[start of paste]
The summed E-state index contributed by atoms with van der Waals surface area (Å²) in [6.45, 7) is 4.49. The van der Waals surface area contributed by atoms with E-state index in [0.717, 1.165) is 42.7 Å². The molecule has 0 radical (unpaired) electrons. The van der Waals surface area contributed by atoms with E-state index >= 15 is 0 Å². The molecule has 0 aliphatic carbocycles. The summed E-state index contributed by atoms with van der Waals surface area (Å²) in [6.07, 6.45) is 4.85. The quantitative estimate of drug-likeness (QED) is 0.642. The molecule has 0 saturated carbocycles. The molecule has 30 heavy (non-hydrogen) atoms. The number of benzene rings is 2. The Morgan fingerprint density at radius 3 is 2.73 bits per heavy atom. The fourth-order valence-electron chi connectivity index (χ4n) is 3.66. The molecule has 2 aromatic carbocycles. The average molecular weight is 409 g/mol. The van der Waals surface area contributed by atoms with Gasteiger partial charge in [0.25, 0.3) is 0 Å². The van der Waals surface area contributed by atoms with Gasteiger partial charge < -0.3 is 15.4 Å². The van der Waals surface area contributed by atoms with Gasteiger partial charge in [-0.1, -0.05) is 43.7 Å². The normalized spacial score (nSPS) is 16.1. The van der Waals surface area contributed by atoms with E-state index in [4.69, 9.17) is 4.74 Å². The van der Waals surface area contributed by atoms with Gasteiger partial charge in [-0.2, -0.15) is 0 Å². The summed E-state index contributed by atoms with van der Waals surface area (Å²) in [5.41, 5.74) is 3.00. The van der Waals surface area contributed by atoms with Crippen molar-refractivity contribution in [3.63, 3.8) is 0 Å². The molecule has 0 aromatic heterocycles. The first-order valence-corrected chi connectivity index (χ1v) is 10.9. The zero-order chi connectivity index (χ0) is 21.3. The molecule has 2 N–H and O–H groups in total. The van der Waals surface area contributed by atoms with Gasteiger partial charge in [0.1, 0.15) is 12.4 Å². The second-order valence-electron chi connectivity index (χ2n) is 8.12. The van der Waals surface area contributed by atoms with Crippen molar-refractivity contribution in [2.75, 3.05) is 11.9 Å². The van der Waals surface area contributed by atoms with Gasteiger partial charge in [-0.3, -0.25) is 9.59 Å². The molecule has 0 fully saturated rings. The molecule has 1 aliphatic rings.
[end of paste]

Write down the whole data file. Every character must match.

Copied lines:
The summed E-state index contributed by atoms with van der Waals surface area (Å²) in [6.45, 7) is 4.49. The van der Waals surface area contributed by atoms with E-state index in [0.717, 1.165) is 42.7 Å². The molecule has 0 radical (unpaired) electrons. The van der Waals surface area contributed by atoms with E-state index >= 15 is 0 Å². The molecule has 0 aliphatic carbocycles. The summed E-state index contributed by atoms with van der Waals surface area (Å²) in [6.07, 6.45) is 4.85. The quantitative estimate of drug-likeness (QED) is 0.642. The molecule has 0 saturated carbocycles. The molecule has 30 heavy (non-hydrogen) atoms. The number of benzene rings is 2. The Morgan fingerprint density at radius 3 is 2.73 bits per heavy atom. The fourth-order valence-electron chi connectivity index (χ4n) is 3.66. The molecule has 2 aromatic carbocycles. The average molecular weight is 409 g/mol. The van der Waals surface area contributed by atoms with Gasteiger partial charge in [0.25, 0.3) is 0 Å². The van der Waals surface area contributed by atoms with Gasteiger partial charge < -0.3 is 15.4 Å². The van der Waals surface area contributed by atoms with Gasteiger partial charge in [-0.1, -0.05) is 43.7 Å². The normalized spacial score (nSPS) is 16.1. The van der Waals surface area contributed by atoms with E-state index in [4.69, 9.17) is 4.74 Å². The van der Waals surface area contributed by atoms with Gasteiger partial charge in [-0.2, -0.15) is 0 Å². The summed E-state index contributed by atoms with van der Waals surface area (Å²) in [5.41, 5.74) is 3.00. The van der Waals surface area contributed by atoms with Crippen molar-refractivity contribution in [3.63, 3.8) is 0 Å². The molecule has 0 aromatic heterocycles. The first-order valence-corrected chi connectivity index (χ1v) is 10.9. The zero-order chi connectivity index (χ0) is 21.3. The molecule has 2 N–H and O–H groups in total. The van der Waals surface area contributed by atoms with Gasteiger partial charge in [0.1, 0.15) is 12.4 Å². The second-order valence-electron chi connectivity index (χ2n) is 8.12. The van der Waals surface area contributed by atoms with Crippen molar-refractivity contribution in [2.75, 3.05) is 11.9 Å². The van der Waals surface area contributed by atoms with Gasteiger partial charge in [-0.3, -0.25) is 9.59 Å². The molecule has 0 fully saturated rings. The molecule has 1 aliphatic rings.